"Grant that my patients have confidence in me and my art and follow my directions and my counsel. Remove from their midst all charlatans and the whole host of officious relatives and know-all nurses, cruel people who arrogantly frustrate the wisest purposes of our art and often lead Thy creatures to their death.

    "Should those who are wiser than I wish to improve and instruct me, let my soul gratefully follow their guidance; for vast is the extent of our art. Should conceited fools, however, censure me, then let love for my profession steel me against them, so that I remain steadfast without regard for age, for reputation, or for honor, because surrender would bring to Thy creatures sickness and death.

    "Imbue my soul with gentleness and calmness when older colleagues, proud of their age, wish to displace me or to scorn me or disdainfully to teach me. May even this be of advantage to me, for they know many things of which I am ignorant, but let not their arrogance give me pain. For they are old and old age is not master of the passions. I also hope to attain old age upon this earth, before Thee, Almighty God!

    "Let me be contented in everything except in the great science of my profession. Never allow the thought to arise in me that I have attained to sufficient knowledge, but vouchsafe to me the strength, the leisure and the ambition ever to extend my knowledge. For art is great, but the mind of man is ever expanding.

    "Almighty God! Thou hast chosen me in Thy mercy to watch over the life and death of Thy creatures. I now apply myself to my profession. Support me in this great task so that it may benefit mankind, for without Thy help not even the least thing will succeed."

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    Modern challenged parts of the oath:

    1. To teach medicine to the sons of my teacher. In the past, medical schools gave preferential consideration to the children of physicians.
    2. To practice and prescribe to the best of my ability for the good of my patients, and to try to avoid harming them. This beneficial intention is the purpose of the physician. However, this item is still invoked in the modern discussions of euthanasia.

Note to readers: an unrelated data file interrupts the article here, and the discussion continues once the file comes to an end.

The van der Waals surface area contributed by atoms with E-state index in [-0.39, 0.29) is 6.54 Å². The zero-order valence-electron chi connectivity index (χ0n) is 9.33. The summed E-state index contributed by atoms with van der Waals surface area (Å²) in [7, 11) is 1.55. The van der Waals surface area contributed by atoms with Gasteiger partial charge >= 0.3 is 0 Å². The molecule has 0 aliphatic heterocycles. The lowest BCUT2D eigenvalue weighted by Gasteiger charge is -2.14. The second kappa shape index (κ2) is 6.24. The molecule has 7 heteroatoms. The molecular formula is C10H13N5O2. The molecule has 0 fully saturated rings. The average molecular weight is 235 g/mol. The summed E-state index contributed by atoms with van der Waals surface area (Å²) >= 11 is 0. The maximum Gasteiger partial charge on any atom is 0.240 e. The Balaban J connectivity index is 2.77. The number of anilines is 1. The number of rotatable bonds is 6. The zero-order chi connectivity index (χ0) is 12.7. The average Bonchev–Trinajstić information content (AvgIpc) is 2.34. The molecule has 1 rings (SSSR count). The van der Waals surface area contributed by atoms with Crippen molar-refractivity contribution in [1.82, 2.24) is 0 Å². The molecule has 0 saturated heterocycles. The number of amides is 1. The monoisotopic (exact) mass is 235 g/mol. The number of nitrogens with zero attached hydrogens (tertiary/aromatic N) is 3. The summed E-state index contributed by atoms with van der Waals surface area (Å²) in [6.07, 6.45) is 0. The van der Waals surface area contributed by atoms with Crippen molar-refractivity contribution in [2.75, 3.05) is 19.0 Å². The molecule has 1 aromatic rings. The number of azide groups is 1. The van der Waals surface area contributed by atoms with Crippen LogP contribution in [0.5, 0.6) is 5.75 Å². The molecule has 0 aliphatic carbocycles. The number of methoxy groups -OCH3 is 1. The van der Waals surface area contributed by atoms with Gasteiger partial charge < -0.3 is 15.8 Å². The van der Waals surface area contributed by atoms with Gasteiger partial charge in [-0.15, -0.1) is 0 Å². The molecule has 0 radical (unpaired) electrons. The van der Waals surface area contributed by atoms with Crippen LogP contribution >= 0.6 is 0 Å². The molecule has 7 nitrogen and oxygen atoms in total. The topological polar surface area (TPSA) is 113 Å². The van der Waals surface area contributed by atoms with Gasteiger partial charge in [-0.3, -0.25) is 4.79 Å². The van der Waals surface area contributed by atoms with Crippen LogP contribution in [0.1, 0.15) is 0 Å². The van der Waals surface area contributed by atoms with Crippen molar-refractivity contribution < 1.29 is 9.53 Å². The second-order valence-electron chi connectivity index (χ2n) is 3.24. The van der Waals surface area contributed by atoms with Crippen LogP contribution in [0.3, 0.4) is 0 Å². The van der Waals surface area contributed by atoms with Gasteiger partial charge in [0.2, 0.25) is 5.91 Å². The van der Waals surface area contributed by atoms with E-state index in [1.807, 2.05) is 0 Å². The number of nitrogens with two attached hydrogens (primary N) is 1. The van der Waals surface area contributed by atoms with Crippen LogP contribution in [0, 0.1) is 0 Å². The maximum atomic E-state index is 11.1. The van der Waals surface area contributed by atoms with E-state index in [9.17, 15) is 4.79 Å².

3. I will not give a lethal drug to anyone if I am asked, nor will I advise such a plan. Physician organizations in most countries have strongly denounced physician participation in legal executions. However, in a small number of cases, most notably the U.S. states of Oregon,[10] Washington,[11]Montana,[12] and in the Kingdom of the Netherlands,[13] a doctor can prescribe euthanasia with the patient's consent.
    4. Similarly, I will not give a woman a pessary to cause an abortion. Since the legalization of abortion in many countries, the inclusion of the anti-abortion sentence of the Hippocratic oath has been a source of contention.
    5. To avoid violating the morals of my community. Many licensing agencies will revoke a physician's license for offending the morals of the community ("moral turpitude").
    6. I will not cut for stone, even for patients in whom the disease is manifest; I will leave this operation to be performed by practitioners, specialists in this art. The "stones" referred to are kidney stones or bladder stones, removal of which was judged too menial for physicians, and therefore was left for barbers (the forerunners of modern surgeons). Surgery was not recognized as a specialty at that time. This sentence is now interpreted as acknowledging that it is impossible for any single physician to maintain expertise in all areas. It also highlights the different historical origins of the surgeon and the physician.
    7. To keep the good of the patient as the highest priority. There may be other conflicting 'good purposes,' such as community welfare, conserving economic resources, supporting the criminal justice system, or simply making money for the physician or his employer that provide recurring challenges to physicians